Making your own radar mast.

Radar was the next item on the list in the continuing process of getting Andiamo, our Wauquiez Pretorien 35, outfitted for extended voyaging. I talked to a lot of folks and decided to install the radar on its own dedicated mast, mounted on the stern. I also added a separate mast, mirroring the location of the radar mast, for a future wind generator.

The two masts were engineered to cantilever out of the deck, so there’s no bracing to get in the way. One of the advantages of having a separate mast is that I can move our antenna farm (GPS, 2-meter and second VHF) up from the pushpit, out of harm’s way. Another advantage is that we can use the masts as derricks by adding booms, and we can use the booms as davits for carrying the dink during short hops in protected waters. We were on a very tight outfitting budget, so the challenge was to figure out how to do a professional-looking installation with amateur tools and skills. The first thing was to find components for fabricating and installing the masts.

There was only a small area of deck behind the coaming where the mast would fit and clear the pushpit. I needed to be able to drill a 2-1/2-inch-minimum-diameter hole for each mast and be able to finish it both attractively and with a good degree of weather-tightness. I found a manufacturer of stock stainless-steel pipe and tubing flanges that I could adapt to my needs. I purchased two and had a local machine shop trim the flanges and drill the holes. I later tapped the side holes for the setscrews. I chose a pipe flange that was larger than my tubing size so there would be room for finely adjusting the mast to be true and plumb. Selecting oversized flanges also solved the problem of compensating for the deck’s camber. The flanges allow for tolerance in the installation. The actual opening in the flange is 2 7/8 inches. When the fabrication was finished, I polished the stainless to a near mirror finish to reduce its tendency to corrode. The flanges were only available in type 304, so I’ll make sure they stay well waxed.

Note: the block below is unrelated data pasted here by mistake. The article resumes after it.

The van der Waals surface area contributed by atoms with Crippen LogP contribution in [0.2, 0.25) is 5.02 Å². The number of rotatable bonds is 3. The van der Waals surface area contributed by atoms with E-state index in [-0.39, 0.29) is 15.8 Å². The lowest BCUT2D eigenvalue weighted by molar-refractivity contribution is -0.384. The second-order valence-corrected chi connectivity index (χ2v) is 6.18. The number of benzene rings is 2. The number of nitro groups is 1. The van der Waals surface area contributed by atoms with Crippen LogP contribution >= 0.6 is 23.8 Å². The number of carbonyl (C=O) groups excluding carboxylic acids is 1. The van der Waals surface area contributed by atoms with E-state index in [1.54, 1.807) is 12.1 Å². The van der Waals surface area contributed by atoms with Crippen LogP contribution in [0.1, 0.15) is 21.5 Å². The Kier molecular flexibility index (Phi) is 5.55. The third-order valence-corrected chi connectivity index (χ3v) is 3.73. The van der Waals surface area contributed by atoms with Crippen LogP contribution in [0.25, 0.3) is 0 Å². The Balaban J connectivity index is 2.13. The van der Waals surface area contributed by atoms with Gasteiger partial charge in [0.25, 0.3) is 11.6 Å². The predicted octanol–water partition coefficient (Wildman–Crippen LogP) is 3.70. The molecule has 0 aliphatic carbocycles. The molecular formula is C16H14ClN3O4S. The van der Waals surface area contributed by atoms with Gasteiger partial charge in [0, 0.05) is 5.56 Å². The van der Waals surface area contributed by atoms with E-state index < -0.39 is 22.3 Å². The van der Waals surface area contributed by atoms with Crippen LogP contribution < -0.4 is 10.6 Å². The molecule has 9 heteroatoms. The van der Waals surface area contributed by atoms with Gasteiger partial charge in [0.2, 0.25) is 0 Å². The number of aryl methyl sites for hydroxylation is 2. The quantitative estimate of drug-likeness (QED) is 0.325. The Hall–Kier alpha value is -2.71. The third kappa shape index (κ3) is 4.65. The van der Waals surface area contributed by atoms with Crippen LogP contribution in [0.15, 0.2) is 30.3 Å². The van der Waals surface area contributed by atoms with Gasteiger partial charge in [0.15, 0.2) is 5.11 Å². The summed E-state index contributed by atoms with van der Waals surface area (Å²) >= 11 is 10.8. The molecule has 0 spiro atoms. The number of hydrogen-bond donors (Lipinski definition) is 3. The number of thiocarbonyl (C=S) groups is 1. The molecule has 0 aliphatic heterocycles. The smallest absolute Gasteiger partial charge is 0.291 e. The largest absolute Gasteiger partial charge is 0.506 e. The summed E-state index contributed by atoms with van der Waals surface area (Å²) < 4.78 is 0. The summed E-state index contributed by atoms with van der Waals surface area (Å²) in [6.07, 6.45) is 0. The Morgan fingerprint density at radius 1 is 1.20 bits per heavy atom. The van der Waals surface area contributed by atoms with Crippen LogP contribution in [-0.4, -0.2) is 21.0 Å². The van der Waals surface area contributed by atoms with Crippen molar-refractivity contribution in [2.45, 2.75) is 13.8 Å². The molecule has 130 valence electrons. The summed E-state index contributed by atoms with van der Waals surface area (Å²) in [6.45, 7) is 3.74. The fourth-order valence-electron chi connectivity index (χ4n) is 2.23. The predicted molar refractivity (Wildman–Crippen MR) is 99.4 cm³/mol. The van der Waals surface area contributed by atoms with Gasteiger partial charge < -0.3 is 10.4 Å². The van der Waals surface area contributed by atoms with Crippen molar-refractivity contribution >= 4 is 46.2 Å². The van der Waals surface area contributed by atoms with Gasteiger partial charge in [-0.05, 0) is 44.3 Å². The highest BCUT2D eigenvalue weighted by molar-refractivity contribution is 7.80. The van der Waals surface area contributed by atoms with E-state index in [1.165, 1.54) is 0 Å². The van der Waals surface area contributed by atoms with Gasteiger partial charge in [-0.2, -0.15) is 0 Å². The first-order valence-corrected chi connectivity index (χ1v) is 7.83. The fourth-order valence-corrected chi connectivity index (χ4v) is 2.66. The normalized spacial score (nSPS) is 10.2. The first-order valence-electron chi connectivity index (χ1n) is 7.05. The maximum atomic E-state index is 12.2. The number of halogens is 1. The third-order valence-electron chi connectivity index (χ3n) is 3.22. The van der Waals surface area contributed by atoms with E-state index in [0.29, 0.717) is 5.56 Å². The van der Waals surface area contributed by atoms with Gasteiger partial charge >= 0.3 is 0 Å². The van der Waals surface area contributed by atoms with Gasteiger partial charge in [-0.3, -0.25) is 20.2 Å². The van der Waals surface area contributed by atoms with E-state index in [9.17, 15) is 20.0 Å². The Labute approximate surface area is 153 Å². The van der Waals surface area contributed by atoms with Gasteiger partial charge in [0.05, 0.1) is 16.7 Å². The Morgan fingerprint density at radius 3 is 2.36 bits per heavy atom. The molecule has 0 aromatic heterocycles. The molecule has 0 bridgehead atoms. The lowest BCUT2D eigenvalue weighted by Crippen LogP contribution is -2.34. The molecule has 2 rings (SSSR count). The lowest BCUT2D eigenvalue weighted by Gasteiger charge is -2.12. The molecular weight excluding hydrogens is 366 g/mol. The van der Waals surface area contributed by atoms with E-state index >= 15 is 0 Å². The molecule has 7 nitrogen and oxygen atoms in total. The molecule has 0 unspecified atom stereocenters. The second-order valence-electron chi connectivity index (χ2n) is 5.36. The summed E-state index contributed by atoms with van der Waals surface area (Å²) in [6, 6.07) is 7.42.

Next came the masts themselves. I found a local vendor of stainless-steel pipe and tubing. A 20-foot piece of 316L tubing, 2-1/2-inch-diameter by 0.12 wall thickness, in a bright annealed finish cost $260. That was only $130 per mast and fit our budget nicely. The wall thickness is enough to drill and tap, or the components could simply through-bolt onto the mast.

Next came the design and detailing of the radar base and the boom/davit design. I was able to purchase remnant pieces of 1/2-inch-thick, 16-by-20-inch aluminum plate, 4-by-4-by-1/8-inch aluminum angle for the radar platform and some 2-by-2-by-1/8-inch aluminum tubing, and some 1-1/4-by-2-1/2-by-1/8-inch aluminum tubing for the booms. I fabricated all of the aluminum and had it powder painted. The machine shop did a “marine” finish, with the cost of about $140 for 11 pieces. One thing to remember is to overdrill the holes by 0.05 to allow for the thickness of the powder paint. The gooseneck toggle was made out of high-density polyethylene (HDPE), and the gooseneck is simply a toggle and T-bolt.